Baby resides with his wife and son, leading the life of a Kerala Police constable. However, he grapples with persistent headaches due to his son’s penchant for cheating in exams, causing him stress. Complicating matters further, Baby finds himself at odds with a fellow police officer and their relative, leading to simmering animosity.

The narrative unfolds as Baby endeavors to excel in his career by passing an important exam, despite the obstacles in his path. His journey through this challenge becomes a turning point in his life, profoundly altering his perspective.

“Thundu” delves into the lives of police officers through a series of humorous episodes, offering a glimpse into the dynamics within the station and among the cops. Unlike typical portrayals focusing on responding to petitions or complaints, this film peers behind the curtain, revealing the complexities and flaws inherent in both the settings and characters.

Ultimately, amidst the filmmakers’ efforts to capture it, the movie paints a stark picture devoid of inherent goodness or humanity within its milieu, showcasing the gritty reality of police life.

Biju Menon steps into the shoes of Baby, a civil police officer whose knack for finding trouble seems almost accidental. His nemesis, Shigin, played by Shine Tom Chacko, adds another layer of complexity as a junior officer who ascends to senior CPO status through departmental exams, becoming a persistent thorn in Baby’s side. The film delves into the origins of their conflict, tracing back to its roots.

Motivated by a desire to assert himself, Baby decides to confront Shigin by taking the departmental test, spurred on by yet another taunt from his adversary at the station. However, despite its promising premise, the latter half of Riyas Shareef’s directorial venture suffers from a lack of cohesion in the screenplay, resulting in a somewhat uneven viewing experience. While the film has its share of entertaining moments, it struggles to maintain a consistent momentum, leaving viewers with a somewhat unpredictable narrative trajectory.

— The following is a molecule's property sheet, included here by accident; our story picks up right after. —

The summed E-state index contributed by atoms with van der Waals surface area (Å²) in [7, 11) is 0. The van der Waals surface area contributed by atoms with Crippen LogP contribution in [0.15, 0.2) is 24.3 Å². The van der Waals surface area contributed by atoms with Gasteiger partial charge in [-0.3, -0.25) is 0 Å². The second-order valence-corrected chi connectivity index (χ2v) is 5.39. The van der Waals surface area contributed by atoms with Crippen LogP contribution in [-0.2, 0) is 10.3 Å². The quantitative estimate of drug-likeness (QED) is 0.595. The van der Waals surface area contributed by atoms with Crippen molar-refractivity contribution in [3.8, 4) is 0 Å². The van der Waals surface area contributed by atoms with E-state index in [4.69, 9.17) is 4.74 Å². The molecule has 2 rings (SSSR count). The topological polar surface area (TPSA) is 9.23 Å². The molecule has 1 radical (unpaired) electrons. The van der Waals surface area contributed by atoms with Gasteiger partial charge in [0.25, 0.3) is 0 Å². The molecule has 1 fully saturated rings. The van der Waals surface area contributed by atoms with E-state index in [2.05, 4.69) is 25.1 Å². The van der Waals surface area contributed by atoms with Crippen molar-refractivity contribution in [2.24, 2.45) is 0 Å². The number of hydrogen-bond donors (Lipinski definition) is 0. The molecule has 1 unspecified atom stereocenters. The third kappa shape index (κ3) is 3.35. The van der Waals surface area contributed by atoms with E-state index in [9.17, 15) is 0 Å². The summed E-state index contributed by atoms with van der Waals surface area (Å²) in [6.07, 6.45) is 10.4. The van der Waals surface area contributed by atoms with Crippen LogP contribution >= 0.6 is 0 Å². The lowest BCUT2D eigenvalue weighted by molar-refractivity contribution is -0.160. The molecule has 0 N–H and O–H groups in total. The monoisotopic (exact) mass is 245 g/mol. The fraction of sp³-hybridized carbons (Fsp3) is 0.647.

Thundu unfolds as an intricate tapestry of non-linear storytelling, which, while ambitious, contributes to its overall lengthy and convoluted nature. Despite its shortcomings in plot coherence, the film manages to elicit laughter through its humorous moments, offering a refreshing take on the police drama genre. However, the second half falters under the weight of excessive material, following a relatively straightforward first half that focuses on the protagonist’s basic dilemma.

In summary, Thundu earns 2.5 stars out of 5, providing a mixed viewing experience with moments of enjoyment but ultimately falling short of its potential due to narrative inconsistencies and pacing issues.

The premise of the film Thundu rests on a fairly grounded concept: exploring the life of a man perpetually entangled in troubles yet lacking the courage to confront them head-on. Unlike the typical Malayali humor actors, Biju Menon brings a natural comedic flair to his role, relying less on physicality but rather on subtle nuances.

In this particular portrayal, Menon appears to have dialed down the intensity, perhaps to better embody the maturity of his character. While the second half of the movie offers enough action to captivate the audience, the initial section falls short in terms of engagement. Consequently, Thundu earns a rating of 2.5 stars out of 5.

Written By : Indori Nerd

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